Enostoses, also known as bone islands, are common benign sclerotic bone lesion which usually represent incidental findings. They constitute a small focus of compact bone within cancellous bone. Enostoses can be seen on radiographs, CT, and MRI, and are considered one of the skeletal “don’t touch” lesions.
The etiology of enostoses is not definitively known. They are most likely congenital or developmental in nature and are thought to represent either hamartomatous lesions or failure of osteoclastic activity during bone remodeling 1.
Although they have at times previously been referred to as benign bone tumors (in part due to occasional increased activity on bone scintigraphy), enostoses have been removed from the WHO classification of bone tumors 2.
Bone islands may occur anywhere in the skeleton, although there is some predilection for pelvis, long bones, spine and ribs.
- osteopoikilosis: multiple bone islands
Plain radiograph / CT
Enostoses are commonly seen as small round or oval foci of dense bone within the medullary space. The appearance of radiating spicules - "thorny radiation" or "fingers" - at the margins that blend with the surrounding trabeculae is classic.
In diaphyseal bone, the long axis of a bone island typically parallels the long axis of the involved bone. In the metaphysis, and other regions where trabeculation is not as linearly organized, the bone islands are typically more spherical.
The size of a bone island is typically <1 cm, although large bone islands may occur, particularly in the pelvis, and when greater than 2 cm in maximal dimension are called giant bone islands 4,8. Sometimes a slow increase in size is seen in bone islands over time.
A sclerotic bone lesion can be diagnosed as a bone metastasis versus bone island if its mean attenuation is < 885 HU and maximum attenuation is < 1060 HU with a 95% sensitivity and a 96% specificity for both values 2.
Low signal intensity on all sequences (compatible with compact bone).
There is usually no technetium-99m MDP uptake, and a normal bone scan can exclude an osteoblastic metastasis or osteosarcoma. However, low-grade scintigraphic activity has sometimes been reported in histologically proven enostoses 3.
Treatment and prognosis
Consider biopsy if the lesion grows 50% in one year or 25% in six months 4.
In the vast majority of cases, bone islands have a pathognomonic appearance. Larger lesions may sometimes pose a diagnostic dilemma, particularly in the setting of known malignancy.
Imaging differential considerations include:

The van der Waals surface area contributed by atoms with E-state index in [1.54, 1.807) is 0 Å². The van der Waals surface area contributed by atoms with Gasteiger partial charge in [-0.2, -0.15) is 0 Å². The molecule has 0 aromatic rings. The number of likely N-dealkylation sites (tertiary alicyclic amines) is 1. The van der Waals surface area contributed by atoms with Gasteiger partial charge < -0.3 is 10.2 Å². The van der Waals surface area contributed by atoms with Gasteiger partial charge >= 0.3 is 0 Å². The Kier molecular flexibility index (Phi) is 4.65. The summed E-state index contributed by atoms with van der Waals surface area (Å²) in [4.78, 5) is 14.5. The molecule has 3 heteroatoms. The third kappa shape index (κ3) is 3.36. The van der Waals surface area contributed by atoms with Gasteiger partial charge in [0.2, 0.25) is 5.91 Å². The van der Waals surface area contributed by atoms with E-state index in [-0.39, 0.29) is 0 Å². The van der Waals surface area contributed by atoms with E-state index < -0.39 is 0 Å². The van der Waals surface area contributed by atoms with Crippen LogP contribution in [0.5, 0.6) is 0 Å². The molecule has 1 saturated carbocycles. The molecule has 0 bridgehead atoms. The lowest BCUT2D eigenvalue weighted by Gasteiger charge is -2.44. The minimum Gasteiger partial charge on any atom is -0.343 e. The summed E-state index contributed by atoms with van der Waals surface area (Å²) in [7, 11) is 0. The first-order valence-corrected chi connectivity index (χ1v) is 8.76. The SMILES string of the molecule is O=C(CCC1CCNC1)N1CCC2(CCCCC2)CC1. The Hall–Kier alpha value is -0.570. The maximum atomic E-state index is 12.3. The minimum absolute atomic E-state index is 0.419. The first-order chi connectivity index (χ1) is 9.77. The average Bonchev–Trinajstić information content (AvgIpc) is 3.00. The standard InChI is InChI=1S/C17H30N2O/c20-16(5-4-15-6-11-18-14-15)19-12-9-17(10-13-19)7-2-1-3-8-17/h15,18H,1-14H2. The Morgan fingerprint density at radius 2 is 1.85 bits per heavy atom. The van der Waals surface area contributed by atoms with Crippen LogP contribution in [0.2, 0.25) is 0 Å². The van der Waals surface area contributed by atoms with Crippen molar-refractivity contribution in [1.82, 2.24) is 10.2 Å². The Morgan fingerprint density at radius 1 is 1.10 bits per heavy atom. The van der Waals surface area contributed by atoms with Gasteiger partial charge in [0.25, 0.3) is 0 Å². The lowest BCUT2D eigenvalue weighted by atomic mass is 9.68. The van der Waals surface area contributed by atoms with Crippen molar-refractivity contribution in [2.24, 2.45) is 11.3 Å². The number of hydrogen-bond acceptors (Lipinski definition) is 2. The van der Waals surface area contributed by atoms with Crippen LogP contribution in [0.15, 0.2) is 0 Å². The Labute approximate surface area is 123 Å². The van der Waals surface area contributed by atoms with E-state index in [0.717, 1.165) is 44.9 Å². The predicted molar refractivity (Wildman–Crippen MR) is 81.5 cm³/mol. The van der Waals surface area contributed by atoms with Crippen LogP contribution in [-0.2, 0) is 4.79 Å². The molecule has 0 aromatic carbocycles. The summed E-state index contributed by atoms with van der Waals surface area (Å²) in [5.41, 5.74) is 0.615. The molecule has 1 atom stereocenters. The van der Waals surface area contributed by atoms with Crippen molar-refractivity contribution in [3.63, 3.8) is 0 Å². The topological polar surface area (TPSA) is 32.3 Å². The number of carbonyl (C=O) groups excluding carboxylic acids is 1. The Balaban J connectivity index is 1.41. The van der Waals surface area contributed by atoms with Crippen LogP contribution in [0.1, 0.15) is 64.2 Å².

- 1. Greenspan A. Bone island (enostosis): current concept--a review. Skeletal Radiol. 1995;24 (2): 111-5. - Pubmed citation
- 2. Adam Ulano, Miriam A. Bredella, Patrick Burke, Ivan Chebib, F. Joseph Simeone, Ambrose J. Huang, Martin Torriani, and Connie Y. Chang. Distinguishing Untreated Osteoblastic Metastases From Enostoses Using CT Attenuation Measurements. American Journal of Roentgenology 2016 207:2, 362-368.- Pubmed citation
- 3. Greenspan A, Stadalnik RC. Bone island: scintigraphic findings and their clinical application. Can Assoc Radiol J. 1995;46 (5): 368-79. - Pubmed citation
- 4. Greenspan A, Steiner G, Knutzon R. Bone island (enostosis): clinical significance and radiologic and pathologic correlations. Skeletal Radiol 1991; 20:85–90. - Pubmed citation
- 5. Brant WE, Helms CA. Fundamentals of diagnostic radiology. Lippincott Williams & Wilkins. (2007) ISBN:0781761352. Read it at Google Books - Find it at Amazon
- 6. Manaster BJ, May DA, Disler DG. Musculoskeletal imaging. Mosby Inc. (2007) ISBN:0323043615. Read it at Google Books - Find it at Amazon
- 7. Wolfgang F. Dahnert. Radiology Review Manual. (2011) ISBN: 9781496360694
- 8. Trombetti A, Noël E. Giant bone islands: a case with 31 years of follow-up. (2002) Joint bone spine. 69 (1): 81-4. doi:10.1016/s1297-319x(01)00347-5 - Pubmed
Related Radiopaedia articles
The differential diagnosis for bone tumors is dependent on the age of the patient, with a very different set of differentials for the pediatric patient.
- bone-forming tumors
- cartilage-forming tumors
- bizarre parosteal osteochondromatous proliferation (Nora lesion)
- chondromyxoid fibroma
- juxtacortical chondroma
- fibrous bone lesions
- bone marrow tumors
- other bone tumors or tumor-like lesions
- aneurysmal bone cyst
- benign fibrous histiocytoma
- giant cell tumor of bone
- Gorham massive osteolysis
- haemophilic pseudotumor
- intradiploic epidermoid cyst
- intraosseous lipoma
- musculoskeletal angiosarcoma
- musculoskeletal hemangiopericytoma
- primary intraosseous hemangioma
- post-traumatic cystic bone lesion
- simple bone cyst
- impending fracture risk